As soon as one enters the royal family, it is expected that one will follow the rules. Along with a bunch of etiquette guidelines, royal women must stick to a long list of fashion regulations. But at Saturday's Trooping the Colour parade, it seems that Meghan Markle's dress broke royal protocol.
For her second official engagement, the newly married Markle chose a bespoke two-piece design by Carolina Herrera. Consisting of a button-up top and midi skirt, accessorised with a matching £1,185 Philip Treacy hat, the blush-hued look seemed innocent enough. But one little detail appears to have gone against a strict royal rule. Markle's pink top was designed in an off-the-shoulder style, breaking the unofficial law that says royal women cannot reveal their shoulders. While the 36-year-old has previously worn shoulder-baring styles out in public — and did so even on her wedding day — it is believed that she was given the all-clear as she had not yet married into the royal family.
But now the former Suits actress is the wife of Prince Harry and has been appointed the Duchess of Sussex by Her Majesty. So, will her refusal to bend to certain royal rules carry a greater weight than before?
After seeing Markle's Carolina Herrera look, one person tuning into the celebrations on TV suggested on Twitter that the duchess' ensemble went too far:
Meanwhile, a different viewer complained that Markle should follow the rules:
Another blamed Markle's age for her style choice, tweeting that she garnered all the attention instead of letting the spotlight shine on the Queen:
Fortunately, not everyone decided to judge the newest member of the royal family on her super wild decision to display her shoulders (how is this conversation even happening in 2018?). In fact, others praised Markle's indifference to the rules. Labelling the duchess as "gorgeous", one fan tweeted: "I love that Meghan Markle is breaking 'traditions'."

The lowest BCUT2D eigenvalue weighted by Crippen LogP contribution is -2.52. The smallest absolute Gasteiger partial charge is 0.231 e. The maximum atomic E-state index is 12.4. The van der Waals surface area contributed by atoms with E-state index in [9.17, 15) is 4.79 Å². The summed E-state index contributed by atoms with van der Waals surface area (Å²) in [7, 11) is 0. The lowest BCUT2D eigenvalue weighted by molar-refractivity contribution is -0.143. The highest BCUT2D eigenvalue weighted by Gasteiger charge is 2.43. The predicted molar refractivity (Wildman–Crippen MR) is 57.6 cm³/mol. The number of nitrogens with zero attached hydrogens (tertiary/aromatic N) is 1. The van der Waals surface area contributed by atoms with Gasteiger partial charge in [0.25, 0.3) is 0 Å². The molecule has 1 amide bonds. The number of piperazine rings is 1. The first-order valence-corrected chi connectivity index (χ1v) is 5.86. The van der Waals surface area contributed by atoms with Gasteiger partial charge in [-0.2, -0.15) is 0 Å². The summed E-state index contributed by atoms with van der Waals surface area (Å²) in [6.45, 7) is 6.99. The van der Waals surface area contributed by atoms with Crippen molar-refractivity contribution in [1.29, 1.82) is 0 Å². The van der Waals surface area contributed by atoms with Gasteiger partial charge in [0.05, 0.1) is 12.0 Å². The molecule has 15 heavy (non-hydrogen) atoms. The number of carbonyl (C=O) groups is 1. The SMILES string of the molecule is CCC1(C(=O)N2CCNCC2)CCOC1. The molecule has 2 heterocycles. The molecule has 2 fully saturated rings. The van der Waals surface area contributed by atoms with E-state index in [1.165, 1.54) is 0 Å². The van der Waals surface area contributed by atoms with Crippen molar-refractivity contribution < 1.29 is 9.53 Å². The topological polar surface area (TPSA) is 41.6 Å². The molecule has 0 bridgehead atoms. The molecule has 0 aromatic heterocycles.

The Duchess of Sussex has received constant style criticism throughout her relationship with Prince Harry. From digs at her "messy bun" to eye rolls at her decision to wear ripped jeans, royal fans are a hard bunch to please. Markle even broke the Internet just for wearing flesh-coloured tights during her first official engagement to mark the 70th birthday of Prince Charles.
While her shoulders have caused controversy, Markle seems set on wearing what she feels comfortable in. And why should that be a problem? After all, the Duchess of Cambridge regularly shows off her shoulders and walks out in high street dresses that she doesn't mind getting creased and dirty. Talk about double standards, people.
Kate Middleton may have chose a square-necked Alexander McQueen dress for Trooping The Colour on Saturday but in the past, she has been spotted in a number of off-the-shoulder dresses including a white Barbara Casasola number back in 2016 and a bright red Alexander McQueen design in Berlin in 2017.
Some might argue that both of these occasions (one was a museum bash and the other a garden party) are much less formal than a public event like Trooping the Colour. These same critics seem to be of the opinion that Markle should choose her more daring looks for events not attended by the Queen.
But in all honesty, Her Majesty really didn't look too bothered in the slightest. I can't imagine the Queen has time to give people a telling off for daring to show a hint of their shoulders. She herself is recovering from cataract surgery, meanwhile, her husband Prince Philip is still on the mend after undergoing a hip operation in April. Markle's shoulders are probably the last thing on her mind.
Anyway, if anyone is seriously questioning whether Markle is getting on the wrong side of the Queen, then why has Her Majesty invited Markle to spend the day with her in Cheshire on Thursday? She didn't have to. Nor did she have to ask the former actress to travel on the royal train with her. I don't think you need to be a rocket scientist to figure out that the monarch clearly doesn't have a problem with Markle's approach. As for rules regarding shoulders, perhaps the royal family really is changing. And for the better.